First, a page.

Today we read passages from the book of the prophet Ezekiel and from the gospel of Matthew which help us to think about the way Christ reigns as King and what such a king calls us to do and be. The focus from the readings seems to be more to do with our response to those who are the least and our ability to show compassion and to act for justice, more to do with the way we see others than with our having signed up to ‘correct’ beliefs. Today Jennifer will read for us.

Reading  – Ezekiel 34:11-16,20-24 Matthew 25:31-46


What kind of image do you have in your mind of Jesus? How do you picture Jesus ? How do you see Jesus ? The pictures, images we have, the ways we see Jesus are probably influenced by paintings, stained glass, films and story book images we have looked at over the years. It is interesting to look at such images and to take note of how Jesus has been portrayed by different generations and cultures and  to see which parts of Jesus’ story are highlighted by the images.

Today’s reading from Matthew’s gospel brought to my mind an image entitled ‘Christ of the breadline’ which is a wood cutting by Fritz Eichenberg, from 1951.  Please take a moment to check out the image via the internet. It is a striking image in black and white. In the image  we see Jesus Christ standing in line at a soup kitchen, waiting with the rest of the homeless  for his turn to be served. In front of him and behind him are other scruffy people, hands in their pockets, wrapped up in thread bare layers, anxiously waiting for food, a meal they couldn’t prepare for themselves. This though is not a typical portrayal of Jesus. Eichenberg’s Jesus is weak, wrapped in a blanket. He’s entirely in shadow and like the ‘riff-raff’ stands silent and still. They stand, with the Lord of the universe in their midst, motionless in their deep poverty and hunger, wanting the same thing He wants—rest, fulfilment, and an end to suffering. Although Jesus is the central figure, and the only source of light in the entire image is his halo, the details are with those in the soup kitchen line standing with Jesus and not Jesus himself. It has been noted by many studying this image that the others in the queue can only be seen by the light of His crown.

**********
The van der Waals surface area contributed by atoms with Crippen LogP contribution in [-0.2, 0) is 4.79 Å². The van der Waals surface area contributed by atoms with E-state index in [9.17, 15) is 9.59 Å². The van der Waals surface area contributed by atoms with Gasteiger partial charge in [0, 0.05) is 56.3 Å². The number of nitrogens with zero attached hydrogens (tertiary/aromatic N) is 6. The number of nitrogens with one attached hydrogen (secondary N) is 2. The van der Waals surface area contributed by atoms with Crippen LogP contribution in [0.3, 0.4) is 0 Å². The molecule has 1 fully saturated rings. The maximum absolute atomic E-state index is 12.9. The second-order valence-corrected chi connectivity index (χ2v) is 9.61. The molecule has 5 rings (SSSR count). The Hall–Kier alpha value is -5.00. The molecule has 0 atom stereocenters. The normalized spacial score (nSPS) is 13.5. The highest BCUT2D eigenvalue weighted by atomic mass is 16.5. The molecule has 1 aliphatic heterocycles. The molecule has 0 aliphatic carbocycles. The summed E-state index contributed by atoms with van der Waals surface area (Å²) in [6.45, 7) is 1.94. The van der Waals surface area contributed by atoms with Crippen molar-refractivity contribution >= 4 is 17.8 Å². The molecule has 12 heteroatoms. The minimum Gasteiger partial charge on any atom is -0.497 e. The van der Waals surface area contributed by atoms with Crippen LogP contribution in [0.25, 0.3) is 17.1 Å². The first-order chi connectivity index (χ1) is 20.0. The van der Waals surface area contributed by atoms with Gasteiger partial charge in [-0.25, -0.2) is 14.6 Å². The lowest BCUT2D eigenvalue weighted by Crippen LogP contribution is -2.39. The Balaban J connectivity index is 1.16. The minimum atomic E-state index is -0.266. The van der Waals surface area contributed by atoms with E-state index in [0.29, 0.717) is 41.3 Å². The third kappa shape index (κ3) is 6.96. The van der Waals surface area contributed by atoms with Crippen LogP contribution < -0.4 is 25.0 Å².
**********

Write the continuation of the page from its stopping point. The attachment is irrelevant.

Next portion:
The question in the story from Matthew’s gospel ‘ When Lord did we ever see you….. see you hungry or thirsty or a stranger or naked or sick or in prison…. ? ‘ ‘When Lord did we see you? and do or not do something to help  …. is a question about how we see each and everyone of our neighbours, a question about our response to the needs of others, about seeing and treating our neighbours as we would see and treat  Jesus, about acting with compassion and for justice because Jesus is in every face and among us always.